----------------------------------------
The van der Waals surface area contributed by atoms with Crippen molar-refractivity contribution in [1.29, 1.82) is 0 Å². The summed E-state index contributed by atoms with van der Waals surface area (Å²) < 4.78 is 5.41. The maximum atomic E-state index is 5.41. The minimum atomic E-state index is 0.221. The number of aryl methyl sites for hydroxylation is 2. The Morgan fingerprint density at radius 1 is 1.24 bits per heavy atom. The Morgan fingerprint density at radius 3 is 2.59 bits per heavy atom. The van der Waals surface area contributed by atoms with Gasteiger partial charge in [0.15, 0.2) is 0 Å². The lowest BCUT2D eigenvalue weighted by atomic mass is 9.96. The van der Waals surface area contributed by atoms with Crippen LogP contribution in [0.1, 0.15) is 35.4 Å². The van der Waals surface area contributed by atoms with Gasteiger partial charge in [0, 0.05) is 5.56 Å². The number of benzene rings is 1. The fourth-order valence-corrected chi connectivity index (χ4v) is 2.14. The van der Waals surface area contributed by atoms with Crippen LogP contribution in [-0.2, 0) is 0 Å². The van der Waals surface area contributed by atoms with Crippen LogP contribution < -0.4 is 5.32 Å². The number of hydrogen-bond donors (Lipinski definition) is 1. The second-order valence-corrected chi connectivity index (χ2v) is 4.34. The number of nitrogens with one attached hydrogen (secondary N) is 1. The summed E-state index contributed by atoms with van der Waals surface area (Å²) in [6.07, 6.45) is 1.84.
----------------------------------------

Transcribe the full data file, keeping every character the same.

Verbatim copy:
The van der Waals surface area contributed by atoms with Crippen molar-refractivity contribution in [1.29, 1.82) is 0 Å². The summed E-state index contributed by atoms with van der Waals surface area (Å²) < 4.78 is 5.41. The maximum atomic E-state index is 5.41. The minimum atomic E-state index is 0.221. The number of aryl methyl sites for hydroxylation is 2. The Morgan fingerprint density at radius 1 is 1.24 bits per heavy atom. The Morgan fingerprint density at radius 3 is 2.59 bits per heavy atom. The van der Waals surface area contributed by atoms with Gasteiger partial charge in [0.15, 0.2) is 0 Å². The lowest BCUT2D eigenvalue weighted by atomic mass is 9.96. The van der Waals surface area contributed by atoms with Crippen LogP contribution in [0.1, 0.15) is 35.4 Å². The van der Waals surface area contributed by atoms with Gasteiger partial charge in [0, 0.05) is 5.56 Å². The number of benzene rings is 1. The fourth-order valence-corrected chi connectivity index (χ4v) is 2.14. The van der Waals surface area contributed by atoms with Crippen LogP contribution in [-0.2, 0) is 0 Å². The van der Waals surface area contributed by atoms with Crippen LogP contribution < -0.4 is 5.32 Å². The number of hydrogen-bond donors (Lipinski definition) is 1. The second-order valence-corrected chi connectivity index (χ2v) is 4.34. The number of nitrogens with one attached hydrogen (secondary N) is 1. The summed E-state index contributed by atoms with van der Waals surface area (Å²) in [6.07, 6.45) is 1.84.